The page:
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What books do you read to relax?

  1. Oct 14, 2014 #1
    Hello all!

    Of recent, with the more and more abstract my studies become, I have found that it can sometimes be difficult to relax and re-enter reality. I don't like to watch television or play video games, and I have recently run out of books to read that can still stimulate my interest, but aren't too taxing mentally.

    So, what do you all like to read to decompress?
     
  2. jcsd
  3. Oct 14, 2014 #2
    What's relaxing is very much a matter of taste, of course, but I relax by reading history. And it also is a sort of re-entrance into reality, when I think about it... And it doesn't have to be ancient history, I like contemporary history too.
     
  4. Oct 14, 2014 #3
    It's a hard question for me to answer because I don't read to relax. When what I'm reading has the effect of relaxing me, in fact, I tend to fall asleep. This is usually quite pleasant, but I don't get any reading done that way. Normally when I read I'm out for entertainment, and I look for edge-of-your seat, nail-biting, page-turners more than anything else.
     
  5. Oct 15, 2014 #4
    I enjoy reading history too, and that is what I typically read; however, I have never even thought of contemporary history. I usually focus more on popular anthropology, western, and religious histories. I will look more into it!

    Maybe relax wasn't the proper word to describe what I am looking for, because I do love to read for page-turning entertainment from time to time. I am really just looking for something that can keep my attention and force me back into the real world. Staring at arcane symbols all day almost puts me into a trance sometimes.

    What type of 'edge-of-your-seat, nail-biting, page-turners' do you like to read?
     
  6. Oct 15, 2014 #5
    The first author I'd recommend to anyone is John Grisham. He concentrates on courtroom drama, which is an excellent venue for building up dramatic tension. He's also a very clean, straightforward, readable writer. He writes good people, by which I mean you like most of the characters and feel involved with them.

    Michael Connelly is excellent for police procedural. He's written a large number of novels featuring LAPD homicide detective Harry Bosch, but he has explored other characters as his protagonist as well. What I like about these is that Bosch is not a detection genius - just dedicated and experienced. It feels more realistic. The plots are usually gripping and twist along the way to keep you surprised and guessing.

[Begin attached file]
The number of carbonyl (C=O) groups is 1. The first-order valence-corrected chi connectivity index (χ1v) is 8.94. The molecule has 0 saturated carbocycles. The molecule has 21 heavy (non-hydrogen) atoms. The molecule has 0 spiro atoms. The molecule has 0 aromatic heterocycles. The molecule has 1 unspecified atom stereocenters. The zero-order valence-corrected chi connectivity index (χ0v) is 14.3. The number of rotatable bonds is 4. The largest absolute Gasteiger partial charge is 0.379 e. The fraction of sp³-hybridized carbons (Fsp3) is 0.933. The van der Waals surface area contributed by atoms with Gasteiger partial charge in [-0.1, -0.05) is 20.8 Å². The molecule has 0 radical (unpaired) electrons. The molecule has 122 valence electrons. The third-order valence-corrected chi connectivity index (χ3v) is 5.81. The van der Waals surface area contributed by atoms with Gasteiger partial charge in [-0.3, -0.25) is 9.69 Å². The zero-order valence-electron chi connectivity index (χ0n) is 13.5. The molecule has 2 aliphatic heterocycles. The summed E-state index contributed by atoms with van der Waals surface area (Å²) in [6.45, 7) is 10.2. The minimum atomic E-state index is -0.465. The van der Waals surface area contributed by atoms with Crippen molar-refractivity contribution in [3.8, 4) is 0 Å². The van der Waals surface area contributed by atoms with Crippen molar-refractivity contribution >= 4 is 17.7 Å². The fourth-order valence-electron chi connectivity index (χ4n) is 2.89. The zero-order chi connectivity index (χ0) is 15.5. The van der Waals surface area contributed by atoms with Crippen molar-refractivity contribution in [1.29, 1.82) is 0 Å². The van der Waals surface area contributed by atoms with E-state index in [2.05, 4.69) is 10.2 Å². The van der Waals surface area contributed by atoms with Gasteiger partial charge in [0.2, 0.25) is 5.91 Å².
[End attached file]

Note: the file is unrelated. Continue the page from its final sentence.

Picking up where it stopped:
If you're not too squeamish about violence, then the Jack Reacher novels of Lee Child are good for an edge-of-your-seat "justice fantasy." Lone Jack Reacher makes sure the bad guys get their due by the last page. Reacher is an ex-army MP, who was downsized out of the military after the Berlin wall came down, and he hitchhikes the USA with nothing but the clothes on his back getting into adventure after adventure as he happens upon corruption and crime, usually in small town America.

    For something more fantastic, the Agent Pendergast novels of Douglas Preston/Lincoln Child may entertain. Special Agent Pendergast is a New Orleans aristocrat and polymath who went into the FBI and takes on X-File type cases. He's tall, lean and as pale as Andy Warhol, but he thinks like Hannibal Lecter, if Hannibal Lecter had been a good guy. As one critic said, these books go down, "...like a bag of Cheetos." Cheap, tasty thrills. I'd recommend "Still Life With Crows" as anyone's first Pendergast book, because it's a good stand alone book. Some of the others might disorient for being dependent on previous ones.
     
  7. Oct 15, 2014 #6
    Bulgakov "The Master and Margarita"
     
  8. Oct 15, 2014 #7

    symbolipoint

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    Old textbooks of College Algebra, and sometimes other related ones.
     
  9. Oct 17, 2014 #8

    Doug Huffman

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    Ahh, good, a contemporary book thread.

    I have not been able to enjoy fiction since the days of classical science fiction (hard sci-fi) when my education, training and career overwhelmed life. I tried while my daughter was discovering literature, Piers Anthony for instance.

    Late to the game, I just discovered Anathem by Neal Stephenson and am very impressed. I picked it up as anodyne to background reading for Smolin's impending The Singular Universe and the Reality of Time: A Proposal in Natural Philosophy.

    I have on order Karl Popper's Quantum Theory and the Schism in Physics: From the Postscript to the Logic of Scientific Discovery.

    For the bibliophiles, I'll note that James Oliver Rigney, Jr. retired out of my office just about the time I arrived. You may know his pen names, Robert Jordan and Reagen O'Neal and Chang Lung. While he was married to Mrs. Admiral Popham, he often styled himself a flanneur, but in an electric-blue great coat and furry wide-brimmed hat with cane.
     
    Last edited: Oct 17, 2014
  10. Oct 22, 2014 #9
    To relax hmmm...
    1.Introduction to Bosonic String theory by Polchinski
    2.Programming in FORTH
    3.Bad joakes for Physics forums
     
  11. Oct 22, 2014 #10
    Tom Clancy novels, Agatha Christie (if you like some puzzles), Stephen King - oh wait, you said relax :)
     
  12. Oct 22, 2014 #11
    Been reading "The Purpose of Driven Life".
     
  13. Oct 22, 2014 #12
    Biographies
     
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